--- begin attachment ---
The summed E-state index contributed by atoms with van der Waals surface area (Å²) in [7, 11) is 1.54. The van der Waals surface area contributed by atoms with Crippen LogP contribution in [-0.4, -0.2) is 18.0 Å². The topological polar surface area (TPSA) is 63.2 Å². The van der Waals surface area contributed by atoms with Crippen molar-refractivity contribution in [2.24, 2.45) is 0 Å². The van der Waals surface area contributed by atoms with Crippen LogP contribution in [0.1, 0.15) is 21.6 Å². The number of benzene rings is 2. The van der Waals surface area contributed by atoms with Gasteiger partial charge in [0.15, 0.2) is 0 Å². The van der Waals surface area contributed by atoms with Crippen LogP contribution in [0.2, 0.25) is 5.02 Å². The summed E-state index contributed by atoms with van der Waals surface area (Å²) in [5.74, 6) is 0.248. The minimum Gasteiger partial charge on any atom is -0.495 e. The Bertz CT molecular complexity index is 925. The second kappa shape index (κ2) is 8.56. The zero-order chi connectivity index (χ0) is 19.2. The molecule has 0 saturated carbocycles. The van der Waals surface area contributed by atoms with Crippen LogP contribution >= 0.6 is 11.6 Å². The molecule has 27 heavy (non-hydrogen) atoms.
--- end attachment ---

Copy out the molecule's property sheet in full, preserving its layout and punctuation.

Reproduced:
The summed E-state index contributed by atoms with van der Waals surface area (Å²) in [7, 11) is 1.54. The van der Waals surface area contributed by atoms with Crippen LogP contribution in [-0.4, -0.2) is 18.0 Å². The topological polar surface area (TPSA) is 63.2 Å². The van der Waals surface area contributed by atoms with Crippen molar-refractivity contribution in [2.24, 2.45) is 0 Å². The van der Waals surface area contributed by atoms with Crippen LogP contribution in [0.1, 0.15) is 21.6 Å². The number of benzene rings is 2. The van der Waals surface area contributed by atoms with Gasteiger partial charge in [0.15, 0.2) is 0 Å². The van der Waals surface area contributed by atoms with Crippen LogP contribution in [0.2, 0.25) is 5.02 Å². The summed E-state index contributed by atoms with van der Waals surface area (Å²) in [5.74, 6) is 0.248. The minimum Gasteiger partial charge on any atom is -0.495 e. The Bertz CT molecular complexity index is 925. The second kappa shape index (κ2) is 8.56. The zero-order chi connectivity index (χ0) is 19.2. The molecule has 0 saturated carbocycles. The van der Waals surface area contributed by atoms with Crippen LogP contribution >= 0.6 is 11.6 Å². The molecule has 27 heavy (non-hydrogen) atoms.